Purine is metabolized in the digestive system as uric acid, and present in the following foods at high levels. For gout sufferers, it is recommended that these be avoided or reduced in the daily diet :
• Meats - especially organ meats such as kidney, liver, sweetbreads.
• Seafood - all types - especially shrimp, lobster and scallops.
• Dairy - whole milk, cream & ice cream (opt for skim milk.)
• Alcohol - especially beer.
culprit in gout attacks is abnormally high levels of uric
acid within the bloodstream, the same condition typically
leading to kidney
chemical within the body, excess uric acid normally passes
from the blood to the kidneys and exits the body while urinating.
normal process breaks down, uric acid in the form of sodium
urate crystals begins to build up in the joints (usually in
the big toe) causing severe foot
pain, redness and swelling.
as a form of arthritis,
gout overwhelmingly effects more men than women, and is generally
believed to have a hereditary component.
gout was known as a "wealthy man's disease" since
a rich diet of red meats and shellfish - high in purines which
convert to uric acid within the body - was often associated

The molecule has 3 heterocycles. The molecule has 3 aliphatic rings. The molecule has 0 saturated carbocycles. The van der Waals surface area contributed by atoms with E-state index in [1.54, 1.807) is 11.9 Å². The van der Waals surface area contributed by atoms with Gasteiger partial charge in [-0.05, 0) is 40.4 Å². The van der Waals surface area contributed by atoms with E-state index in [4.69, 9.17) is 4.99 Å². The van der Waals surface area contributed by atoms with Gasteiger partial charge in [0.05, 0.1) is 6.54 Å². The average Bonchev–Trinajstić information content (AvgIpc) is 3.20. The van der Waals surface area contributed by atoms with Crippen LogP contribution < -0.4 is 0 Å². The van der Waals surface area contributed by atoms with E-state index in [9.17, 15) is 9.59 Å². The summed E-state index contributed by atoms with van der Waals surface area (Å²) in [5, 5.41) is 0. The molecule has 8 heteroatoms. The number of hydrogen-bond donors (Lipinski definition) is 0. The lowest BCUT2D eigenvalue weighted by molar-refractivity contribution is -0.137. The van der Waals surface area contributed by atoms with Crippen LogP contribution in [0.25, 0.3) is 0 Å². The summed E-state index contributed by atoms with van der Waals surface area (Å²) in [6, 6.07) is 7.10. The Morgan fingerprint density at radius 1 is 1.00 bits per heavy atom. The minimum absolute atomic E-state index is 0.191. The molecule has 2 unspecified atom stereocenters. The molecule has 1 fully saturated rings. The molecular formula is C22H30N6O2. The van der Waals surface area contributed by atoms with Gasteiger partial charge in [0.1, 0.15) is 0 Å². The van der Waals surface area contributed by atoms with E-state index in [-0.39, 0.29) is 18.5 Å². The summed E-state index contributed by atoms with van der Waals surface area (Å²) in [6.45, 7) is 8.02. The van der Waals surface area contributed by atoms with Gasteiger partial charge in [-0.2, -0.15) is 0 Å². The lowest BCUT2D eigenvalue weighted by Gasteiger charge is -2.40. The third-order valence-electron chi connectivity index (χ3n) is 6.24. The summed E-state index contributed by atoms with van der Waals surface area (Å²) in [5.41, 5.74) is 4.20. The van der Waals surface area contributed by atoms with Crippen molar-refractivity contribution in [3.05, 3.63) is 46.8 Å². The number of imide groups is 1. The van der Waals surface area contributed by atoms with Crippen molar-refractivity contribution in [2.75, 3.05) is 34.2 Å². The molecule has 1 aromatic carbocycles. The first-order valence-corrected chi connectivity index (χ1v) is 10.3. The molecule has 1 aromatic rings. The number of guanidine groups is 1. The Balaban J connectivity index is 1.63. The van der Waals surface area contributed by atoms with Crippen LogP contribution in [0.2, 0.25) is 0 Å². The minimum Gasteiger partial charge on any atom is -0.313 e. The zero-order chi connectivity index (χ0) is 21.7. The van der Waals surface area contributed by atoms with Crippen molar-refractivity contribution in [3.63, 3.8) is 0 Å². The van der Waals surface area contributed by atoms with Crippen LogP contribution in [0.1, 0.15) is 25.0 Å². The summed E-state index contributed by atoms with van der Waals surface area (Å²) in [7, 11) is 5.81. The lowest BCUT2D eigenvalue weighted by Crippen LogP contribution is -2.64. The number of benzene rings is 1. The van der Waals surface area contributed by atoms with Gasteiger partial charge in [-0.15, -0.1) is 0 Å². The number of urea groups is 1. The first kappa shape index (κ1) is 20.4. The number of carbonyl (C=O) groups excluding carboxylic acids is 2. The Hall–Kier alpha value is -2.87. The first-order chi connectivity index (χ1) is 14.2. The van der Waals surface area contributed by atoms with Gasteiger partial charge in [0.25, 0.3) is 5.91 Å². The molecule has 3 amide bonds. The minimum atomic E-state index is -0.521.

with the condition.
being overweight and excessive drinking are also
recognized risk factors.
treatment includes a course of non-steroidal anti-inflammatory
drugs or NSAIDs which often can reduce pain within hours.
cases, steroid drugs may be injected into the joint to quickly
reduce pain and swelling. For chronic cases of gout, medications
such as allopurinol and probenecid may be prescribed to help
lower the levels of uric acid in the blood.
More about gout around the Web:
Education - Gout - Check out an illustrated fact sheet from the
American College of Rheumatology with information on causes,
symptoms and treatment, tips on diet & alcohol consumption
to avoid risk, searchable database of U.S. rheumatologists,
Gout Society - Downloadable "All About Gout"
brochure in PDF, MS Word or text format, with related
fact sheets on diet and treatment.
- Arthritis and Gout - Australian medical site focusing
on symptoms and aggravating factors, prevention and treatment
of acute attacks, with hyperlinks to arthritis information
is intended as reference and not as medical advice.
All treatment decisions should be made by medical professionals.